Just like old houses and classic cars, your vintage road bike will most likely need to be maintained more often than a modern bike and parts will need to be replaced periodically. This is something that you really need to embrace and I think it’s well worth learning how to do it yourself. Bike maintenance can actually be quite rewarding and fun. You’ll make mistakes but you will inevitably save time and money in the long-run. Again, a quick google search will pull-up dozens of how-to guides and videos for almost any task.
New components are often incompatible with older versions and figuring out what-works-with-what can be tricky at times. If you are not replacing worn parts with identical components, you will also most likely want to get something that ‘looks right’ and is in keeping with the period (or at least doesn’t stick out like a sore thumb). Fear not because help is at hand in the form of Sheldon Brown’s site. This page was set up by a renowned bike mechanic and cycling expert who sadly died in 2008 but it is still maintained and updated by a small group of enthusiasts. Don’t be put off by it’s basic look, the information is excellent, reliable and free.
Some components are more susceptible to wear than others, especially moving parts. When buying used components, try and get a clear picture from the seller of their condition and how much use they have had.
A highly useful and popular gizmo for solving gear compatibility issues is the Jtek Shiftmate as pictured below. These little lifesavers are pricey but mine has completely solved my shimano / campag shifting problems. There are several different models and you need to check the website to ensure you order the correct one.
After several weeks of research and procrastination, I found myself a late 80’s / early 90’s Olmo with a reconditioned Columbus tubed frame. I was initially running on a drivetrain comprised of various brands of components which resulted in slightly clunky operation. I have since gradually replaced a few bits so that it’s now operating on 90% campagnolo parts which are performing flawlessly. I went for mid-90’s components as I felt that they offered relatively reliable and modern performance whilst still ‘looking right’ (or thereabouts) with the rest of the bike. The overall setup bears no reflection to the original spec so it’s not one for the purists but I love it all the same.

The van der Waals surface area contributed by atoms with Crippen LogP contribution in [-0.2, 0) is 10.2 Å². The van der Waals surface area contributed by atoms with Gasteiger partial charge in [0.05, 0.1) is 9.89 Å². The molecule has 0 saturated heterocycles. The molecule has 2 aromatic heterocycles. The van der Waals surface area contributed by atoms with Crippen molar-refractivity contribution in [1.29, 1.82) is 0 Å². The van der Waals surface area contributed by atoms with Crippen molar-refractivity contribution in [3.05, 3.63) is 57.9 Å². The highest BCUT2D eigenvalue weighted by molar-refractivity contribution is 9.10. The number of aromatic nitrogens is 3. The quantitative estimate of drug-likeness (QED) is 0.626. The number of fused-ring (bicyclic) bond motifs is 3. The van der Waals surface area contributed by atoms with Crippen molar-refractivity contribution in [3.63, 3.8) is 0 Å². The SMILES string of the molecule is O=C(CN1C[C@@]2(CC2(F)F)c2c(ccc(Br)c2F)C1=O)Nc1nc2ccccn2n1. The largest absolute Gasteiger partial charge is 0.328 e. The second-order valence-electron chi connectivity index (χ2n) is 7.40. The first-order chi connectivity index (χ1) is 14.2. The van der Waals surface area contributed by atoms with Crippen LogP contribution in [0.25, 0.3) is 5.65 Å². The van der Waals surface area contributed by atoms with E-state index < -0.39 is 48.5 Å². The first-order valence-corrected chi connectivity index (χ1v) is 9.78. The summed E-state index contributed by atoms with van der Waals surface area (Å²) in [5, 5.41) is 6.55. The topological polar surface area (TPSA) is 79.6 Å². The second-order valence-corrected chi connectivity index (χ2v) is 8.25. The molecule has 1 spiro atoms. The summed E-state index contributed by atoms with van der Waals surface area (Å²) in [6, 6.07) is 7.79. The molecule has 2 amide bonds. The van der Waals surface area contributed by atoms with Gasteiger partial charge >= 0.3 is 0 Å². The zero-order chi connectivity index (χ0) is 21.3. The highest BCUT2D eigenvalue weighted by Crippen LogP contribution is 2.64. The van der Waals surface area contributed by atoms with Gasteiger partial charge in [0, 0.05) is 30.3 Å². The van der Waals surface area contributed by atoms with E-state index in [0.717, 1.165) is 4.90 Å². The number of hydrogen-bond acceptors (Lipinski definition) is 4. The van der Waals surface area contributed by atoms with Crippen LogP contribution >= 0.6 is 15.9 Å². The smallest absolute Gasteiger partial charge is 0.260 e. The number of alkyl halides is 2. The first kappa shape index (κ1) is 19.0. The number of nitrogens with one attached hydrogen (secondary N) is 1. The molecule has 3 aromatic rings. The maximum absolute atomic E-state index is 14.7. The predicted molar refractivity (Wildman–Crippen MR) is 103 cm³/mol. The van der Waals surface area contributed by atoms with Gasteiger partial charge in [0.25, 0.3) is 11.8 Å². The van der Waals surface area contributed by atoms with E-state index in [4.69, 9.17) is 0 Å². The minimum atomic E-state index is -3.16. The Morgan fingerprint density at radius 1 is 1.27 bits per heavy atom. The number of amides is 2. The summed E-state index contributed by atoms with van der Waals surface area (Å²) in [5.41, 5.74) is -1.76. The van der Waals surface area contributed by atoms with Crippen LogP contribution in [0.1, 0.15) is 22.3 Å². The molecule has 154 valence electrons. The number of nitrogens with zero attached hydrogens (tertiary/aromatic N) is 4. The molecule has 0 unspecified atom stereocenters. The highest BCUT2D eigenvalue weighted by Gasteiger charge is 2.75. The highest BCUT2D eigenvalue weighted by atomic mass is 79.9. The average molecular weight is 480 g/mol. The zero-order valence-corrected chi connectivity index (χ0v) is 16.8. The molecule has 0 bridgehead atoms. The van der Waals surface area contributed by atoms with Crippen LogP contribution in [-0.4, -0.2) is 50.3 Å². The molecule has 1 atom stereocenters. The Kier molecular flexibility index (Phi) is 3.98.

I can honestly say that I have no regrets whatsoever in my decision to opt for a classic bike. Yes, it’s not that stiff or fast. It has funny little quirks, the riding position could be better etc…. but I still get excited every time I ride it and I’m almost positive that this wouldn’t be the case had I purchased a modern, generic, aluminium-framed alternative. I can still keep up with my friends on their bikes that cost 2-3 times as much so why would I want anything else?
It should be noted that my current interest in cycling is aligned perfectly with all of the things that a bike of this type can do well, i.e non-competitive and fair weather riding for pure enjoyment and fitness. However, I think it’s perfectly possible to use an older bike for winter use and even racing if you buy carefully and are happy to be proactive with maintenance. You just need to understand what you are taking on.
I can only speak from my own personal experience but I won’t be swapping my bike for a modern one any time soon!